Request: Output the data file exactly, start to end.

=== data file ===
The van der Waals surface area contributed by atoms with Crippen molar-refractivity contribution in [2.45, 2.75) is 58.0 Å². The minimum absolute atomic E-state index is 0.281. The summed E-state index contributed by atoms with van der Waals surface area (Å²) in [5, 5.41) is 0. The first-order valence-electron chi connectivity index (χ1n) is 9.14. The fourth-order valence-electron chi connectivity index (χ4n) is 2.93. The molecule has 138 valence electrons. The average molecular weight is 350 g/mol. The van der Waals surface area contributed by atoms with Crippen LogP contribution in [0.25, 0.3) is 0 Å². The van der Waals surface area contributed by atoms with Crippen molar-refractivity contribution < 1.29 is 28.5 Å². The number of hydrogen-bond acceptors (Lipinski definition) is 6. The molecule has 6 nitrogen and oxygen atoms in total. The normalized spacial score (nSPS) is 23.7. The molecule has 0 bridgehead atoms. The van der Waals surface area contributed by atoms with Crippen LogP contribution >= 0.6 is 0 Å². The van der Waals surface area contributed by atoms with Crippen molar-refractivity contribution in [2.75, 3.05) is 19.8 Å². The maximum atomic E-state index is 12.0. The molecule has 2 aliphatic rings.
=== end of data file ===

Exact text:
The van der Waals surface area contributed by atoms with Crippen molar-refractivity contribution in [2.45, 2.75) is 58.0 Å². The minimum absolute atomic E-state index is 0.281. The summed E-state index contributed by atoms with van der Waals surface area (Å²) in [5, 5.41) is 0. The first-order valence-electron chi connectivity index (χ1n) is 9.14. The fourth-order valence-electron chi connectivity index (χ4n) is 2.93. The molecule has 138 valence electrons. The average molecular weight is 350 g/mol. The van der Waals surface area contributed by atoms with Crippen LogP contribution in [0.25, 0.3) is 0 Å². The van der Waals surface area contributed by atoms with Crippen molar-refractivity contribution < 1.29 is 28.5 Å². The number of hydrogen-bond acceptors (Lipinski definition) is 6. The molecule has 6 nitrogen and oxygen atoms in total. The normalized spacial score (nSPS) is 23.7. The molecule has 0 bridgehead atoms. The van der Waals surface area contributed by atoms with Crippen LogP contribution >= 0.6 is 0 Å². The van der Waals surface area contributed by atoms with Crippen molar-refractivity contribution in [2.75, 3.05) is 19.8 Å². The maximum atomic E-state index is 12.0. The molecule has 2 aliphatic rings.